So is 4K making OLED development more difficult? Certainly. Is that why we're not seeing more OLED TVs in 2014? Maybe, maybe not. Samsung and LG are practicing the delicate art of silence.
The second issue: Bandwidth
There's more to it, unfortunately. A 4K signal is much larger than a 1080p signal. There are two choices: increase the size of the bandwidth pipe, or increase the compression so the signal fits in the current pipe (or both).
Increasing the size of the pipe isn't that likely. In the US, we have some of the slowest average broadband speeds in the developed world. While there's some movement toward greater speeds (FioS, Google Fiber), 50mpbs averages aren't going to happen for the majority of people any time soon. Most cable and satellite HD signals are already compressed to rubbish, so what makes anyone think that 4K over the same services will look any better?
Then there's the compression. H.265/HEVC is the newest codec, and it promises to offer much better compression than current codecs. Better compression doesn't have to mean more artifacts, but once again this is a massive signal getting squeezed down some pretty small pipes. Just because H.265 looks good in tests, doesn't mean it will continue to look good once cable/sat providers get ahold of it. After all, the codecs used now can look good, but often don't.
We haven't seen any streaming 4K in action yet in the real world, but we agree with Chris Heinonen's best guess, given the 15Mbps 4K streams mentioned by Netflix at CES: it will probably look worse than 1080p Blu-ray.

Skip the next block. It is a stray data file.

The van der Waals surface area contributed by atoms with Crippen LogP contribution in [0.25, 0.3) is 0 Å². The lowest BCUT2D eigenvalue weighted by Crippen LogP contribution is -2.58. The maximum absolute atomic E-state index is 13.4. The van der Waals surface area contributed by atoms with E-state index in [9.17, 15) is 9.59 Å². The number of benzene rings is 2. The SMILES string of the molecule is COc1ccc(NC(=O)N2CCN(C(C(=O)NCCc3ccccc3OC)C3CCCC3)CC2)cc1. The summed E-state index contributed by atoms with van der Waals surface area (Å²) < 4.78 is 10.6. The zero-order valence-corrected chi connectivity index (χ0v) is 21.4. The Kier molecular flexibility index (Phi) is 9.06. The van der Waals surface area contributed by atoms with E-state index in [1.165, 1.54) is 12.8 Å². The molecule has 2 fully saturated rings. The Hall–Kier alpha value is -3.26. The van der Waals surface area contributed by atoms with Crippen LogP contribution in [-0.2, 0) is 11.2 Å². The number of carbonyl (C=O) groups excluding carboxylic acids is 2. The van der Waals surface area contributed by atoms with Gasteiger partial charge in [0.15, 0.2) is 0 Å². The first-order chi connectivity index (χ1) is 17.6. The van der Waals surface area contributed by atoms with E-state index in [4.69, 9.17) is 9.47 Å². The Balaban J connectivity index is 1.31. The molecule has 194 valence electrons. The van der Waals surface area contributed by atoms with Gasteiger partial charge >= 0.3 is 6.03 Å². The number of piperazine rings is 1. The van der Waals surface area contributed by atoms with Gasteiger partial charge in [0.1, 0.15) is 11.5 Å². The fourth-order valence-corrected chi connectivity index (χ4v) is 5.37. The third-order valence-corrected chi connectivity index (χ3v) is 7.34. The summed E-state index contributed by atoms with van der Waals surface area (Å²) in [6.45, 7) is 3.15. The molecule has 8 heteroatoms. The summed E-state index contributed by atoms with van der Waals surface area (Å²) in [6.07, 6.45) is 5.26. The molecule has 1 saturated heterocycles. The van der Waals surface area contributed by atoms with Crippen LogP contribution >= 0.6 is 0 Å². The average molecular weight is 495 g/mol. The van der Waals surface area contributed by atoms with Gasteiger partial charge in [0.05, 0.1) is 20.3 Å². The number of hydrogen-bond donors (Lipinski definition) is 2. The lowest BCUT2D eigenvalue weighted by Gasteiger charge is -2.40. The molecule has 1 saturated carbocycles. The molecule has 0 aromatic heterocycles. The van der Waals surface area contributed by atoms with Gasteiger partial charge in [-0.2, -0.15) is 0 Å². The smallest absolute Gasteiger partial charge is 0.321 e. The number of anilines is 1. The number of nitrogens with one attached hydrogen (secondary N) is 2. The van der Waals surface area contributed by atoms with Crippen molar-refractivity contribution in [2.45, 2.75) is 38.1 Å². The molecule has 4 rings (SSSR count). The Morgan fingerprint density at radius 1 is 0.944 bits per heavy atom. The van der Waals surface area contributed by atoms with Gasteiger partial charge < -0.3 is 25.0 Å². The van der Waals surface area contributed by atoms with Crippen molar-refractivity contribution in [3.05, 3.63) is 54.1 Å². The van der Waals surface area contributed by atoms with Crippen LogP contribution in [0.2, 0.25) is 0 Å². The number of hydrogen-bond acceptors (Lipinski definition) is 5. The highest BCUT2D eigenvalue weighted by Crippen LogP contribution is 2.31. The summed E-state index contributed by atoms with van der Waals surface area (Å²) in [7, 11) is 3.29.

The takeaway here is something most people fail to consider: a bad 4K signal can look worse than a good 1080p signal. Easily. Just look at all the "HD" content on TV that, after over-aggressive compression, looks worse than a good DVD.
Yes, eventually bandwidth and compression will improve to the point where 4K streams look sharper than today's Blu-rays, provided you sit close enough to a large enough screen. But that probably won't happen anytime soon.
We all want better picture quality. As I laid out in my article, Three TV improvements more worthwhile than Ultra HD 4K, there are other aspects to the picture more important than resolution. How much these (and other) aspects are getting pushed aside in the crusade to 4K is fairly clear. We're losing plasma and its picture quality, OLED could be further delayed, and higher compression could negate whatever benefit the higher resolution has to begin with.
Is there an easy answer? Nope. Ultra HD is coming whether we want it or not. It's just sad that so many more beneficial improvements are getting slammed aside just because of one, less important, easily marketed, "improvement."
Got a question for Geoff? First, check out all the other articles he's written on topics like why all HDMI cables are the same, LED LCD vs. plasma, active versus passive 3D, and more. Still have a question? Send him an e-mail! He won't tell you what TV to buy, but he might use your letter in a future article. You can also send him a message on Twitter @TechWriterGeoff or Google+.